“We used BlackTrax for motion tracking content on panels for 95 percent of The (R)evolution of Steve Jobs, reports Production Electrician Travis Shupe. Six panels, each about 5x12 feet, rotated and tracked on stage with projections mapped to all sides; content was a combination of abstract and photoreal imagery.
“The integration of BlackTrax and d3 worked very smoothly,” says Shupe who has been “incredibly impressed with what you can accomplish with d3. It allows a lot of flexibility, freedom and speed. You can accomplish quite extensive and detailed tasks in a short amount of time.”
He gives kudos to d3 Designer software. “Prepping a show offline is huge for us, since we don’t have much time on stage,” he says. “I can sit in the office with the design team and the director and we can walk through the show. That’s hugely helpful.”
The Santa Fe Opera’s productions have used d3 content versioning and QuickCal projector calibration, too. “Three of the shows in repertory shared projectors,” notes Shupe. “QuickCal allowed us to do a daily focus, look at the QuickCal points, make adjustments needed in half-an-hour and the show was up and running. We were quite nervous about having three shows in rep with projectors but QuickCal relieved our anxiety.”
The Seattle Opera decided to upgrade its media server in 2015 and acquired a d3 4x4pro for its annual calendar of five productions staged in The Seattle Center’s McCaw Hall. “A design studio in town recommended d3 and we liked the idea of a single media server that was able to feed all the projectors,” says Chris Reay, Technical Manager and Production Coordinator. “For the 2016-2017 season we used the 4x4pro for additional effects in some productions while other shows were specifically designed around projection.”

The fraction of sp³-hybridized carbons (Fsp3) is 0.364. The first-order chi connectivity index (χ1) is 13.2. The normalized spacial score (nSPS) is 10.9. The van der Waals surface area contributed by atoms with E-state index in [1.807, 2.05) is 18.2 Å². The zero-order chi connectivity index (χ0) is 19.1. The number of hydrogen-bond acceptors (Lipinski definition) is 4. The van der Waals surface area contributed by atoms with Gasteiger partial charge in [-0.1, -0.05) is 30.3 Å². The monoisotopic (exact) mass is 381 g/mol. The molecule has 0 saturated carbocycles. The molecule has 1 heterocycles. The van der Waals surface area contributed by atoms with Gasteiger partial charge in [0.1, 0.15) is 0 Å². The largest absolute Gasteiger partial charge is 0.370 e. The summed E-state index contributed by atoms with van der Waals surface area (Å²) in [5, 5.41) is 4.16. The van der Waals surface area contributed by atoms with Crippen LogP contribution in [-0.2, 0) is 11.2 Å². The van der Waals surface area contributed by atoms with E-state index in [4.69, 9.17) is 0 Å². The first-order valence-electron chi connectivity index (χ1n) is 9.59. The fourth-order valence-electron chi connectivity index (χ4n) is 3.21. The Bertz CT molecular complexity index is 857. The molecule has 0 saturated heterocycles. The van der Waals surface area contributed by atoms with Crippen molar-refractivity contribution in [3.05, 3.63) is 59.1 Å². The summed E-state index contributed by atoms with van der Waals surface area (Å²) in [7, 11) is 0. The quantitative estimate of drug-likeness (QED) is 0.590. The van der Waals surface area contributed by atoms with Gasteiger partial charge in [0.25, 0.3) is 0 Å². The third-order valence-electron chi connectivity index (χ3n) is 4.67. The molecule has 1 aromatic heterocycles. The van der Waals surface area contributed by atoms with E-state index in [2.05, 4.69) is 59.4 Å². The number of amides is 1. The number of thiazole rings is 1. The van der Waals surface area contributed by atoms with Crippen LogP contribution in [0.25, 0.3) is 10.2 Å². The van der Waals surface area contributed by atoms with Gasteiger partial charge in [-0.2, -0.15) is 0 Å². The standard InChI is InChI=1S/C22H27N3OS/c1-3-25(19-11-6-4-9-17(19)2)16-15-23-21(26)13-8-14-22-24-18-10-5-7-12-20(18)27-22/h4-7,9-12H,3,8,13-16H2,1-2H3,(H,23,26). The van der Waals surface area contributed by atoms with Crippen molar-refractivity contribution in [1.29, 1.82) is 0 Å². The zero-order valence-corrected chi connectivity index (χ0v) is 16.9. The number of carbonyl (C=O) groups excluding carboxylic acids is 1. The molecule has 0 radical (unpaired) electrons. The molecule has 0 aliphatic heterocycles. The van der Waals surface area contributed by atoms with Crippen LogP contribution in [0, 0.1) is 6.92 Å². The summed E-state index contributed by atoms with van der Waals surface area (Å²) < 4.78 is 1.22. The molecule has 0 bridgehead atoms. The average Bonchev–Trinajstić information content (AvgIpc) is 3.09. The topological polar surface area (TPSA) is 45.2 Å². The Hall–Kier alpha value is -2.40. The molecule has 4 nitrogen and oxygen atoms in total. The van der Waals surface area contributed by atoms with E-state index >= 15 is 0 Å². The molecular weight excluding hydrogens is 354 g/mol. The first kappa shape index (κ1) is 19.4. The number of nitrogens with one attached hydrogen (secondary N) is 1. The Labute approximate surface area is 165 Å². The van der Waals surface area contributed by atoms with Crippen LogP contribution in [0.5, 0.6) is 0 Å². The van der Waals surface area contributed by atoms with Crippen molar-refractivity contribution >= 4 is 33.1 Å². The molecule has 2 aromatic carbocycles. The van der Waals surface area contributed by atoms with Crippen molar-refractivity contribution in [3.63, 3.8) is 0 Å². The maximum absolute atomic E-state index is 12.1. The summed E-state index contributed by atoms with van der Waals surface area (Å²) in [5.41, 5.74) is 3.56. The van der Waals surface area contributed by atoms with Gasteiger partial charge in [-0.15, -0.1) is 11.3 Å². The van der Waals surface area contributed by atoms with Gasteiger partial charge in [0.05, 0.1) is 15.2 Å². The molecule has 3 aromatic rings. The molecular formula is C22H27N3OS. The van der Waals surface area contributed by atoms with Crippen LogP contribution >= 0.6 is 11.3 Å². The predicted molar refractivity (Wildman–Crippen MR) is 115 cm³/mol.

A new production of Rossini’s rarely performed ‘The Wicked Adventures of Count Ory’ was “designed to look like Terry Gilliam’s Monty Python animations,” says Reay. “An opening animated sequence was projected onto moving cloud panels and the backdrop was projected landscapes.”
The 4x4pro was used on Humperdinck’s ‘Hansel and Gretel’ when the hapless children fall asleep in the woods. “It was a very modernist design,” says Reay. “We flew in 10 monitors around the stage and projected a fast-food montage in their dream sequence.”
A new production of Janacek’s Katya Kabanova also deployed d3. The set was designed as a large three-wall box with projection on the inside. “It had a very Americana feel with Pacific Northwest imagery of waterfalls, forests and other vistas, the majority of which was footage shot locally,” notes Reay.
d3’s QuickCal feature is proving “very handy because we have limited time in the theatre,” which the company shares with The Pacific Northwest Ballet, says Reay. “And 3D modeling also saves us time and money on stage. We previs everything but try to be flexible once we get on stage so we can offer options as the production evolves.”
‘The (R)evolution of Steve Jobs’ will be coming to The Seattle Opera next season. “We plan to use d3’s BlackTrax integration for that production,” says Reay. “Our 4x4pro is performing well. It’s a really great addition for us.”
d3 is the world’s first fully integrated visual production system for video professionals, combining a real-time 3D stage visualizer, timeline, video playback engine and projection mapping tools into one product. d3’s unique integrated workflow assists the designer at all stages of the project, from pitch through development to final delivery. For more information visit www.d3technologies.com.